These are the stockings I put together for 3 of my nieces, and 1 of my great-nephews. (He is not quite 1 yet, so only gets soft treats that he will not choke on.) Notice the gold coins, a throwback to my childhood. There are small candies and suckers in the stockings for my nieces. These go along with another gift I put together for each of them.Photograph by Shannon L. Buck copyright 2014.

Photograph by Shannon L. Buck copyright 2014.3. Mugs can be filled with candy and other items. Use an over-size mug for this, that can later be used for a big cup of hot cocoa or some tasty soup.

The article Easy Ways to Package Food Gifts on Bangor Easy Meals explains how to creatively wrap food gifts. Suggestion number 3 explains how to package candy bars, like in the photograph below.

Fill the mugs with candies for children or adults. The filled mug to the left was less than $4.00 to put together. The penguin was $1.00, the mug $2.50, and the tissue paper was reused from a gift received last year.

The one to the right cost just under $6.00. It is for an adult, and the candy bars are good quality chocolate and costPhotograph by Shannon L. Buck copyright 2014. $3.00 for 3 bars. The tissue paper was not reused, but the gold bow came off the actual plastic package the bars came in. The curly ribbon came as a set of three for .99.

A couple of hot cocoa packets, some mini marshmallows, and chocolate dipped spoons would also make a great gift.

What would you fill mugs with for gift-giving? Tell us about it in the comments!

Photographs by Shannon L. Buck copyright 2014.4. Holiday tins filled with goodies are always a nice treat, whether the treats are homemade or not. Here are mini cupcakes, a good size chocolate Santa, a candy cane, truffles, and other small candies.

The tin was $3.50, but can be reused for years to come. The tissue paper was reused from a gift last year, and the ribbon and bow came already attached. The treats inside wouldn’t cost more than $3.00 if the cupcakes and frosting were homemade.

I put together one of these tins for a nephew. It cost about $8.00http://www.examiner.com/article/easy-food-gift-ideas-candy-jars to put together, but only because I bought him a box of quality peanut butter cups to go inside. He is older than the little ones, an adult, but he still likes the candies.

This is the most expensive gift I put together. I hope he likes everything!

How to Fill Tins for the Holidays, and What to Fill Them With is another article on Bangor Easy Meals that you will find interesting. It gives more ideas for filling tins, and not all of them have to do with sweets.

Photograph by Shannon L. Buck copyright 20145. Small holiday bowls can also be filled with goodies. Again, the tissue paper used in this example was reused from a previous years’ gift. The bowls were on clearance after Christmas last year, a 4-pack for .99. And the estimated total cost to make all four of these gifts is $3.00. That is .75 per gift.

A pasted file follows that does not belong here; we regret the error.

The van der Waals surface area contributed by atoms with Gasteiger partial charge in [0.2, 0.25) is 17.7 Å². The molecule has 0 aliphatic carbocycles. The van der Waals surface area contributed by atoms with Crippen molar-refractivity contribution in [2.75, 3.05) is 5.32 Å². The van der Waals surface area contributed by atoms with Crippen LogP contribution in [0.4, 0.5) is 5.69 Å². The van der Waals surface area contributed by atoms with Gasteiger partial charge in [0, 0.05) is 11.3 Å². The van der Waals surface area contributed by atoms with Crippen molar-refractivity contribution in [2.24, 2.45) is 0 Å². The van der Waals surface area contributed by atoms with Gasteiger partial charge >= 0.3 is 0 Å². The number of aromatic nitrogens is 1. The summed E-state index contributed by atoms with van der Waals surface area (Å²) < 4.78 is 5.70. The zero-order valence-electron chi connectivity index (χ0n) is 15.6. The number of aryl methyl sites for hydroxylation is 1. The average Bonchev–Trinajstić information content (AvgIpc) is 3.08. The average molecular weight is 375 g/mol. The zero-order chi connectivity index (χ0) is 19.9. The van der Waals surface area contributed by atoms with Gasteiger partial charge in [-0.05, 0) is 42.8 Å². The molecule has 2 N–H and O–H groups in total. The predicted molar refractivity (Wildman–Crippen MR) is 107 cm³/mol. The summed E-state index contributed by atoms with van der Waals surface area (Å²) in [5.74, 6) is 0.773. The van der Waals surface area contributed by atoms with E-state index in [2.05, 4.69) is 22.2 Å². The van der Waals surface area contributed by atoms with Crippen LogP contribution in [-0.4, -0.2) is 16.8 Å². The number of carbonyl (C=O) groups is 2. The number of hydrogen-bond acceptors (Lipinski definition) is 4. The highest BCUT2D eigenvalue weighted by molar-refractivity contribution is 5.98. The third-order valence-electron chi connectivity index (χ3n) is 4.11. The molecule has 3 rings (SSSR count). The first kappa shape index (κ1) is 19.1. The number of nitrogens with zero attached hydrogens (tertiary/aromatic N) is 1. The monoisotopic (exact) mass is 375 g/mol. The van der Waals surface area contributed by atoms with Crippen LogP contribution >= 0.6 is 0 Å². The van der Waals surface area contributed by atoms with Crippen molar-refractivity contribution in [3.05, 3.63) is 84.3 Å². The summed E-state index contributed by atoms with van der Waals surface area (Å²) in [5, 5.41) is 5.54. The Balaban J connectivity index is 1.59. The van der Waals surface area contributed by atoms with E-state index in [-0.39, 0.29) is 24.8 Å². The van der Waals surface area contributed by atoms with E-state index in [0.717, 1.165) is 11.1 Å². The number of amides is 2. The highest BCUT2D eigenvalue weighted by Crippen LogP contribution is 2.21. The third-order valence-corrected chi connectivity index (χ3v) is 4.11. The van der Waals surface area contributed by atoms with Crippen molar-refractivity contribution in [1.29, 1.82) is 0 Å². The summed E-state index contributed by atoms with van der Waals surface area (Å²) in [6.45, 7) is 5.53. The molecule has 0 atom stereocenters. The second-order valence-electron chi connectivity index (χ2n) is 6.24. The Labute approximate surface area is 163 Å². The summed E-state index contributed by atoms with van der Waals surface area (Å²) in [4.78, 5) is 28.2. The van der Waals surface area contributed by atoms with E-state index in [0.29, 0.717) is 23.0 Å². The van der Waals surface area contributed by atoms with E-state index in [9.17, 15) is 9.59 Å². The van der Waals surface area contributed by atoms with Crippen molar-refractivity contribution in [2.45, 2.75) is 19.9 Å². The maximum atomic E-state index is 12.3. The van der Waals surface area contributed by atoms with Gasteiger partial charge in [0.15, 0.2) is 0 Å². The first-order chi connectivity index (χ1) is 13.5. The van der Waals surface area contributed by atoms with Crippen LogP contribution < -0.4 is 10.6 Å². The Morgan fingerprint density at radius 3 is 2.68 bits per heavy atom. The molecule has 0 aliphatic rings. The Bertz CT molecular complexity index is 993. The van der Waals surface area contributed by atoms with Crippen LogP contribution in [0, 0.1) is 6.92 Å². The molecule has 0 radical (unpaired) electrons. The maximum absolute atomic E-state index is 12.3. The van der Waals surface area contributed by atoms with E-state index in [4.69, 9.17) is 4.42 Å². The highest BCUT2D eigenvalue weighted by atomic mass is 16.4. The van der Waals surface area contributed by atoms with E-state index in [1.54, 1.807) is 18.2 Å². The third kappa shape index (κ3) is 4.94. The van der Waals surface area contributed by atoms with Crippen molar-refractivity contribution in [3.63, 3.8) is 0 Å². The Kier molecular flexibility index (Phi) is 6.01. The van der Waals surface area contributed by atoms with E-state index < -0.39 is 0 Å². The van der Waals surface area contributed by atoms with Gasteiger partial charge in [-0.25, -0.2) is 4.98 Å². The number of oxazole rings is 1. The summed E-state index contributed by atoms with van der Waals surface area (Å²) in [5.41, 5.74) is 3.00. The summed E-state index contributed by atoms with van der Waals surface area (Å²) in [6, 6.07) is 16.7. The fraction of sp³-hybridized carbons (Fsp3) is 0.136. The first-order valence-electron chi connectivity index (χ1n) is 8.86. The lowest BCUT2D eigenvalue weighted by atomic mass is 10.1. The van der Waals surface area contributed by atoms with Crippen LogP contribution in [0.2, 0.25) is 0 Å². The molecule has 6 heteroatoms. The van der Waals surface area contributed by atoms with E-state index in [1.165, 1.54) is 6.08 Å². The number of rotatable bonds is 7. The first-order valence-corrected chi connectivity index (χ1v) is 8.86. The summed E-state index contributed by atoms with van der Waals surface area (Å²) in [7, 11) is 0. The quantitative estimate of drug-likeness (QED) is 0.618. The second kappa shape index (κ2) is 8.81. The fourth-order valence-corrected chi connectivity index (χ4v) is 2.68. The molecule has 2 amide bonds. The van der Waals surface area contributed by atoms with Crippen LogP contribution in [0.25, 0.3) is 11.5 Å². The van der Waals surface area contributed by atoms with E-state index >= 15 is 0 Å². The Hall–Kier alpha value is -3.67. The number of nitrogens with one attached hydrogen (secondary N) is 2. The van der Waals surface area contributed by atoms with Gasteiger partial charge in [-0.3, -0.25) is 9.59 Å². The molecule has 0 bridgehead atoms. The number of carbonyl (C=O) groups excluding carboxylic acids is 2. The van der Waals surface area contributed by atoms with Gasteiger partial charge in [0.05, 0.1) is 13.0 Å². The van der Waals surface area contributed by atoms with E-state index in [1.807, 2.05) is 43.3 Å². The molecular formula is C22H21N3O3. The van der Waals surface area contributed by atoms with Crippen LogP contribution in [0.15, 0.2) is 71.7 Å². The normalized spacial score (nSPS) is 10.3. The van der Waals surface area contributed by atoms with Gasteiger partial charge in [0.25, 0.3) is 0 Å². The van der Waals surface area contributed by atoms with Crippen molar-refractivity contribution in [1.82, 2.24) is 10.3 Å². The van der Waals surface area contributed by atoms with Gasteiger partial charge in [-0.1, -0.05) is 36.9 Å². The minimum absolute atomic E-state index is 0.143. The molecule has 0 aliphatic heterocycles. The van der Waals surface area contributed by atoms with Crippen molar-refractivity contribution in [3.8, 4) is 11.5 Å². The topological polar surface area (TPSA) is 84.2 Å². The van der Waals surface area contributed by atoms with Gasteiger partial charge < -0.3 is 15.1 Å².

Simply place tissue paper in each bowl, and fill with an assortment of candies. Simple.

6. And these little boxes are also easy to fill with different goodies. I made 3, but the package actually had 5Photograph by Shannon L. Buck copyright 2014. boxes for $2.50. The curly ribbon bunches came 3 to a package for .99. The total cost for the 3 presents was only about $3.00, because of the cost of the truffles. That is just $1.00 per gift.

The design on each box is simple and able to be used for either Yule or Christmas, a plus for gift-giving in my family.

What I actually made for my older nieces and nephews was slightly different, and are meant to go along with another gift they will each receive. So the cost about equaled out to what I spent to fill the tin for my other nephew. They cost about the same per gift as the example ones to make, and look nice.

Photograph by Shannon L. Buck copyright 2014.7.  I fell in love with this box when I saw it at K-Mart, so I picked it up despite the $1.99 gift tag. It is adorable, and I will use it each year in my decorating efforts, so the cost is actually minimal.

Simply place a wad of tissue paper in the bottom of the box, and top with small candies. Cover, and add some curly ribbon. That is it!

Look for cute little boxes on clearance, and these could be thrown together for less than $2.00 per box.

8. This glass tree-shaped container was given to me for Christmas one year, filled with candies. The curly Photograph by Shannon L. Buck copyright 2014.ribbon cost .33, and the candies cost only a few dollars. So this was created for a little more than $3.00.

Fill the container with candies and cover, then stick a bundle of curly ribbon to the back, bringing a few strands to the front to tie loosely.

Butter mints or peppermints would work well in one of these jars, as would truffles.

Photograph by Shannon L. Buck copyright 2014.I am not giving away my tree container though. I like the container, and it goes nicely on my holiday shelf. Filled with simple candies, it sits on my shelf – and I give most of the candy away. The ribbon is not added.

Next year I might put hard butterscotch candies in it, or maybe other old-fashioned candies.

What homemade goodies might be placed in this or another differently shaped glass container?

9. Small gift bags, filled partially with reused tissue paper, are easily filled with candies or homemade Photograph by Shannon L. Buck copyright 2014.cookies, and given as gifts. The bag used in this example cost about .50, and the candies about $1.50. So, for $2.00 this gift bag holds a good size chocolate Santa, 2 candy canes, 2  suckers, two chocolate marshmallow snowmen, and a few little candies. Add curly ribbon for about .33, and a tag.

Not bad for the price, but it will likely cost less if the treats are homemade.

You may also enjoy:

Candy-Filled Ornaments and Tags

I hope these ideas are enough for you, and help you to make the holidays a little more special. There may not be more posts before the new year, though you never know. It depends how busy things get. So, just in case:

Blessed Yule, Merry Christmas, and Happy New Year.

And heartfelt blessing for any other holiday or sabbat you may celebrate.

I wish you all

Warm and safe holidays, and safe travels.